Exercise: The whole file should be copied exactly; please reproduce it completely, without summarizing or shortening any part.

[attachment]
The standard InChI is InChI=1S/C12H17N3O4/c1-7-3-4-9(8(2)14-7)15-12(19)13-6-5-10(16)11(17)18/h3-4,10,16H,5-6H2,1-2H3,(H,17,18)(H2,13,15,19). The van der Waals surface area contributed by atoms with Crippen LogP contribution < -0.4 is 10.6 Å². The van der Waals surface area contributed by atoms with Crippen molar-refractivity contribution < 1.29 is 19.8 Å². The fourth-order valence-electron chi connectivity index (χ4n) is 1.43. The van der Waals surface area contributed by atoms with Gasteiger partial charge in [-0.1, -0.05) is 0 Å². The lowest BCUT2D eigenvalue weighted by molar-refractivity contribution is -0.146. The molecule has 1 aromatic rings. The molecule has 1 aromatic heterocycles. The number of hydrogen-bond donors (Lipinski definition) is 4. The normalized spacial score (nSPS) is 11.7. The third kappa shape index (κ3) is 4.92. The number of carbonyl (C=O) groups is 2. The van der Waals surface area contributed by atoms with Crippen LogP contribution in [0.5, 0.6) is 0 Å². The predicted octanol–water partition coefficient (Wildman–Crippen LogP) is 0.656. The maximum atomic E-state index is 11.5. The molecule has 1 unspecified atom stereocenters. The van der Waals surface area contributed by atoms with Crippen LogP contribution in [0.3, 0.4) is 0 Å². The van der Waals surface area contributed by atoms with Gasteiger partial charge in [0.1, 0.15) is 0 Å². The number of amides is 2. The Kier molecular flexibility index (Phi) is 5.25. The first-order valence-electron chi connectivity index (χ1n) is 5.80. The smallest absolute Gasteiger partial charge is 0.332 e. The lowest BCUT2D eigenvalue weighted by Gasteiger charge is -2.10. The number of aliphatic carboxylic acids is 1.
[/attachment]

The standard InChI is InChI=1S/C12H17N3O4/c1-7-3-4-9(8(2)14-7)15-12(19)13-6-5-10(16)11(17)18/h3-4,10,16H,5-6H2,1-2H3,(H,17,18)(H2,13,15,19). The van der Waals surface area contributed by atoms with Crippen LogP contribution < -0.4 is 10.6 Å². The van der Waals surface area contributed by atoms with Crippen molar-refractivity contribution < 1.29 is 19.8 Å². The fourth-order valence-electron chi connectivity index (χ4n) is 1.43. The van der Waals surface area contributed by atoms with Gasteiger partial charge in [-0.1, -0.05) is 0 Å². The lowest BCUT2D eigenvalue weighted by molar-refractivity contribution is -0.146. The molecule has 1 aromatic rings. The molecule has 1 aromatic heterocycles. The number of hydrogen-bond donors (Lipinski definition) is 4. The normalized spacial score (nSPS) is 11.7. The third kappa shape index (κ3) is 4.92. The number of carbonyl (C=O) groups is 2. The van der Waals surface area contributed by atoms with Crippen LogP contribution in [0.5, 0.6) is 0 Å². The predicted octanol–water partition coefficient (Wildman–Crippen LogP) is 0.656. The maximum atomic E-state index is 11.5. The molecule has 1 unspecified atom stereocenters. The van der Waals surface area contributed by atoms with Crippen LogP contribution in [0.3, 0.4) is 0 Å². The van der Waals surface area contributed by atoms with Gasteiger partial charge in [0.1, 0.15) is 0 Å². The number of amides is 2. The Kier molecular flexibility index (Phi) is 5.25. The first-order valence-electron chi connectivity index (χ1n) is 5.80. The smallest absolute Gasteiger partial charge is 0.332 e. The lowest BCUT2D eigenvalue weighted by Gasteiger charge is -2.10. The number of aliphatic carboxylic acids is 1.